Two Little Savages
By Ernest Thompson Seton

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Public Domain Books


White-Man’s Woodcraft

Blackhawk was the introducer of a new game which he called “judging.”

“How far is it from here to that tree?” he would ask, and when each had written down his guess they would measure, and usually it was Woodpecker or Blackhawk that came nearest to the truth. Guy still held the leadership “for far sight,” for which reason he suggested that game whenever a change of amusement was wanted.

Yan, following up Blackhawk’s suggestion, brought in the new game of “White-man’s Woodcraft.”

“Can you,” asked he, “tell a Dog’s height by its track?”

“No; nor you nor any one else,” was the somewhat scornful reply.

“Oh, yes, I can. Take the length in inches of his forefoot track, multiply it by 8, and that gives his height at the shoulder. You try it and you’ll see. A little Dog has a 2-1/4-inch foot and stands about 18 inches, a Sheep Dog with a 3-inch track stands 24 inches, and a Mastiff or any big Dog with a 4-inch track gives 30 to 32 inches.”

“You mean every Dog is 8 feet high?” drawled Sam, doubtfully, but Yan went on. “And you can tell his weight, too, by the track. You multiply the width of his forefoot in inches by the length, and multiply that by 5, and that gives pretty near his weight in pounds. I tried old Cap. His foot is 3-1/2 by 3; that equals 10-1/2, multiplied by 5 equals 52-1/2 pounds: just about right.”

“I’ll bet I seen a Dog at the show that that wouldn’t work on," drawled Sam. “He was as long as my two arms, he had feet as big as a young Bear, an’ he wasn’t any higher than a brick. He was jest about the build of a Caterpiller, only he didn’t have but four legs at the far ends. They was so far apart he couldn’t keep step. He looked like he was raised under a bureau. I think when they was cutting down so on his legs they might have give him more of them; a row in the middle would ’a’ been ’bout right.”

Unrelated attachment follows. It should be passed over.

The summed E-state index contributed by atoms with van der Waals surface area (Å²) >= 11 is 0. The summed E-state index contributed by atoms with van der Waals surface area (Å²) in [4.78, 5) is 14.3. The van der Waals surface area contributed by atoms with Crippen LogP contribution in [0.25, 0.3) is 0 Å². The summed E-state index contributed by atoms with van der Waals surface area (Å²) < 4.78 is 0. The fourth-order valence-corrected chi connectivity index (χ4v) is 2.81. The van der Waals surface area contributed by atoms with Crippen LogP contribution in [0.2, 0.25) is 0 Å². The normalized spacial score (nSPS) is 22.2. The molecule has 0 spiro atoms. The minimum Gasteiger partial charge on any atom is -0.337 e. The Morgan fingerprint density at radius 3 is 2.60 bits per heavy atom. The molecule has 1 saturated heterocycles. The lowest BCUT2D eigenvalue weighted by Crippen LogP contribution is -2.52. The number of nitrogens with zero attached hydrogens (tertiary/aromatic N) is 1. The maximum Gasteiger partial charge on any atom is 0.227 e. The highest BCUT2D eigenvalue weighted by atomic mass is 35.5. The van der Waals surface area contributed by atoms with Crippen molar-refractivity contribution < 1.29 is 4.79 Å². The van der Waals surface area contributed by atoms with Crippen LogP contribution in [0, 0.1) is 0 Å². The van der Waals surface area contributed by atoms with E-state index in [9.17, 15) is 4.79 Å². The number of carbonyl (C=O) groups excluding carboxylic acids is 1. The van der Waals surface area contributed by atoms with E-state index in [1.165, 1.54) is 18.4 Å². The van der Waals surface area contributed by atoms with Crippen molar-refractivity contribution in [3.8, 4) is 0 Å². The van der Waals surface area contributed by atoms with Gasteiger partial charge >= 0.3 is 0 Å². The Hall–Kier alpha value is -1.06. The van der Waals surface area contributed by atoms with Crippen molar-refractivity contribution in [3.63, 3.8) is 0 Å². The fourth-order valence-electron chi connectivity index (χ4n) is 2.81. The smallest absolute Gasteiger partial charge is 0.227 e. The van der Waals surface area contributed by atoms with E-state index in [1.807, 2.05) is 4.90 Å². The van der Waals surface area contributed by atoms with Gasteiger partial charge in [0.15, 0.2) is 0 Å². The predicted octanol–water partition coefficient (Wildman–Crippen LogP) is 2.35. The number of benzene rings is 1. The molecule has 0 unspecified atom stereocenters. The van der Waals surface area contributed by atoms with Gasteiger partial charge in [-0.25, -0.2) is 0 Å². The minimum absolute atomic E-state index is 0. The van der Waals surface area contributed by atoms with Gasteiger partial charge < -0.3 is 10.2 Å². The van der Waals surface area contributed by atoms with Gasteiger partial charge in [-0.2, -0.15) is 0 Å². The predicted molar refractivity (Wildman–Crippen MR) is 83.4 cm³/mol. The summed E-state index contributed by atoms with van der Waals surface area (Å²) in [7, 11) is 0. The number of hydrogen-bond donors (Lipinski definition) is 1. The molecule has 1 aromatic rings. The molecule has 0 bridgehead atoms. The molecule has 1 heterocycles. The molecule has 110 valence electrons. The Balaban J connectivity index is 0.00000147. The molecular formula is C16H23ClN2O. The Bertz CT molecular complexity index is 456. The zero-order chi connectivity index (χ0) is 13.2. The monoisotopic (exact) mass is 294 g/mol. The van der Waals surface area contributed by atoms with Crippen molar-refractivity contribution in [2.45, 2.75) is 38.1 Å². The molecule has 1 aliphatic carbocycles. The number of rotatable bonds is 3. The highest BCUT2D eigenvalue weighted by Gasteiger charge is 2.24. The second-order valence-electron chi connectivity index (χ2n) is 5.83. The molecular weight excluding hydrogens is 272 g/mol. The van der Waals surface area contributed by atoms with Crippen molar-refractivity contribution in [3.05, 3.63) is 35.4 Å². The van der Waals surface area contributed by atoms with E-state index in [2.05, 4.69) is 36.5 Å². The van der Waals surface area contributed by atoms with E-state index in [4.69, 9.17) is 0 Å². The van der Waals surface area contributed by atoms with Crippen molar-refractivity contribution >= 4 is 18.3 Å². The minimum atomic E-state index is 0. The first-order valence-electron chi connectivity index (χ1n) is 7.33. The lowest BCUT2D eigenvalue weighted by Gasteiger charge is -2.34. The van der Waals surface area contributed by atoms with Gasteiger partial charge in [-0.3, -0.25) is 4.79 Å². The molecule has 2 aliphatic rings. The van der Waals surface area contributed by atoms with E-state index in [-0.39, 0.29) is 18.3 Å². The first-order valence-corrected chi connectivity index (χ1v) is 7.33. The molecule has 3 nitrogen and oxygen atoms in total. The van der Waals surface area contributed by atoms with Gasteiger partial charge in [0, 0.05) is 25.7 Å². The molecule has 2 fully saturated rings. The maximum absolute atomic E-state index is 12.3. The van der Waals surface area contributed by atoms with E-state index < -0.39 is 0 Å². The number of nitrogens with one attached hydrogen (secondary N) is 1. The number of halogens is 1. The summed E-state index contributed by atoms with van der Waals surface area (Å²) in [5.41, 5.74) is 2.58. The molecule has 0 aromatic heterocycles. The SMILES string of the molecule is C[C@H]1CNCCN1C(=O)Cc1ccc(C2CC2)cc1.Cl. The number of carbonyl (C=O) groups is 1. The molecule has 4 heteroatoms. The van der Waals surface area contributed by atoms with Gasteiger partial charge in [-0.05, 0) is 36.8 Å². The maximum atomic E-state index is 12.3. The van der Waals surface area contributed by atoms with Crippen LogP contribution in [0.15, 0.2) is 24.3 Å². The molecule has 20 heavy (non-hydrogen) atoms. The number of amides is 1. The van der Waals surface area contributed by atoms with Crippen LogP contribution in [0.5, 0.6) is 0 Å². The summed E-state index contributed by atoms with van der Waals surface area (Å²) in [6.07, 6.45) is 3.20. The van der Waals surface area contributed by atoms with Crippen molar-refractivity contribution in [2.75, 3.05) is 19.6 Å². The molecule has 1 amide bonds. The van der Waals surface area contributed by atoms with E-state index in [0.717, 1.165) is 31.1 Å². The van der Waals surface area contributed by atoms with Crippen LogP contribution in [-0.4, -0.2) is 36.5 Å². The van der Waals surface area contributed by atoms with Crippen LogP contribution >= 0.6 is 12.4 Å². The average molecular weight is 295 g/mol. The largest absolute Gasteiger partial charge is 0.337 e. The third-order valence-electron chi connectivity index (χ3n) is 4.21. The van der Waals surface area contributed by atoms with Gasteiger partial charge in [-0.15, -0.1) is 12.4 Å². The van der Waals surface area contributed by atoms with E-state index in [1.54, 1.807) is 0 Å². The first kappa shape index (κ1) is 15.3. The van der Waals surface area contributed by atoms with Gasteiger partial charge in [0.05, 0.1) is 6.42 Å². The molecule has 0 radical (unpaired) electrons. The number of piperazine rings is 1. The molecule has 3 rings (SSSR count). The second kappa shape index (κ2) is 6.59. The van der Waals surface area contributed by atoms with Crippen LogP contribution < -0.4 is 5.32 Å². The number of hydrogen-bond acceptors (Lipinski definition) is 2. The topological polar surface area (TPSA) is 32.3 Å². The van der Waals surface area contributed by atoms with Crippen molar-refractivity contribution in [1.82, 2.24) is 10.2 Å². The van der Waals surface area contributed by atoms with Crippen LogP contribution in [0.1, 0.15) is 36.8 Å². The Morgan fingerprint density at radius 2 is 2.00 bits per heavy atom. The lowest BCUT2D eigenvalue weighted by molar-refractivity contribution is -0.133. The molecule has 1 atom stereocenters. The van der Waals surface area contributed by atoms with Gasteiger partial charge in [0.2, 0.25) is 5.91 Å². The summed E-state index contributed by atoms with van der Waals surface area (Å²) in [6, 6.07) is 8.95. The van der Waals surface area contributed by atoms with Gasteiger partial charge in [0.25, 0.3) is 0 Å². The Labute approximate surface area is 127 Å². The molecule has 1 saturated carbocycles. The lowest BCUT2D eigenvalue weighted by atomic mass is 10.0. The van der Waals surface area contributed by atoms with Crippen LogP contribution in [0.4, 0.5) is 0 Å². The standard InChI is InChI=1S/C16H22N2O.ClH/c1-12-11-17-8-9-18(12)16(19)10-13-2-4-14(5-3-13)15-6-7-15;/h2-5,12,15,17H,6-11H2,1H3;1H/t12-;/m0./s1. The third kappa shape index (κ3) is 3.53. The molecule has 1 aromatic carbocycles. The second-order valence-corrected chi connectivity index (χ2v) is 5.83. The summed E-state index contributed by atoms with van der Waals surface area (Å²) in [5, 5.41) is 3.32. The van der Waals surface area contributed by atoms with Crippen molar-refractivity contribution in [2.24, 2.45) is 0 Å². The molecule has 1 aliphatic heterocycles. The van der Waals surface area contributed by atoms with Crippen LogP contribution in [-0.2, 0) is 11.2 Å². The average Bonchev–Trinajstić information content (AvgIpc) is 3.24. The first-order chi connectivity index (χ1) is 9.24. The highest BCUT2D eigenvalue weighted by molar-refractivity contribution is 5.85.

“Yes, I know him. That’s a Dachshund. But you can’t reckon on freaks; nothing but straight Dog. It works on wild animals, too–that is, on Wolves and Foxes and maybe other things,” then changing the subject Beaver continued:

“Can you tell the height of a tree by its shadow?”

“Never thought of that. How do you do it?”

“Wait till your own shadow is the same length as yourself–that is, about eight in the morning or four in the afternoon–then measure the tree’s shadow. That gives its length.”

“You’d have to wait all day to work that, and you can’t do it at all in the woods or on a dull day,” objected Blackhawk. “I’d rather do it by guess.”

“I’ll bet my scalp against yours I can tell the height of that tree right now without climbing it, and get closer than you can by guessing,” said Little Beaver.

“No, I won’t bet scalps on that–but I’ll bet who’s to wash the dishes.”

“All right. To the top of that tree, how much is it?”

“Better not take the top, ’cause we can’t get there to measure it, but say that knot,” was the rejoinder. “Here, Woodpecker, you be judge.”

“No, I want to be in this guessing. The loser takes the next turn of dishwashing for each of the others.”

So Blackhawk studied the knot carefully and wrote down his guess–Thirty-eight feet.

Sam said, “Blackhawk! Ground’s kind of uneven. I’d like to know the exact spot under the tree that you’d measure to. Will you mark it with a peg?”

So Blackhawk went over and put in a white peg, at the same time unwittingly giving Woodpecker what he wanted–a gauge, for he knew Blackhawk was something more than five feet high; judging then as he stood there Sam wrote down Thirty-five feet.

Now it was Yan’s turn to do it by “White-man’s Woodcraft,” as he called it. He cut a pole exactly ten feet long, and choosing the smoothest ground, he walked about twenty yards from the tree, propped the pole upright, then lay down so that his eye was level with the tree base and in line with the top of the pole and the knot on the tree. A peg marked the spot.

Now he measured from this “eye peg” to the foot of the pole; it was 31 feet. Then from the eye peg to the peg under the tree; it was 87 feet. Since the 10-foot pole met the line at 31 feet, then 31 is to 10 as 87 is to the tree–or 28 feet. Now one of the boys climbed and measured the height of the knot. It was 29 feet, and Yan had an easy victory.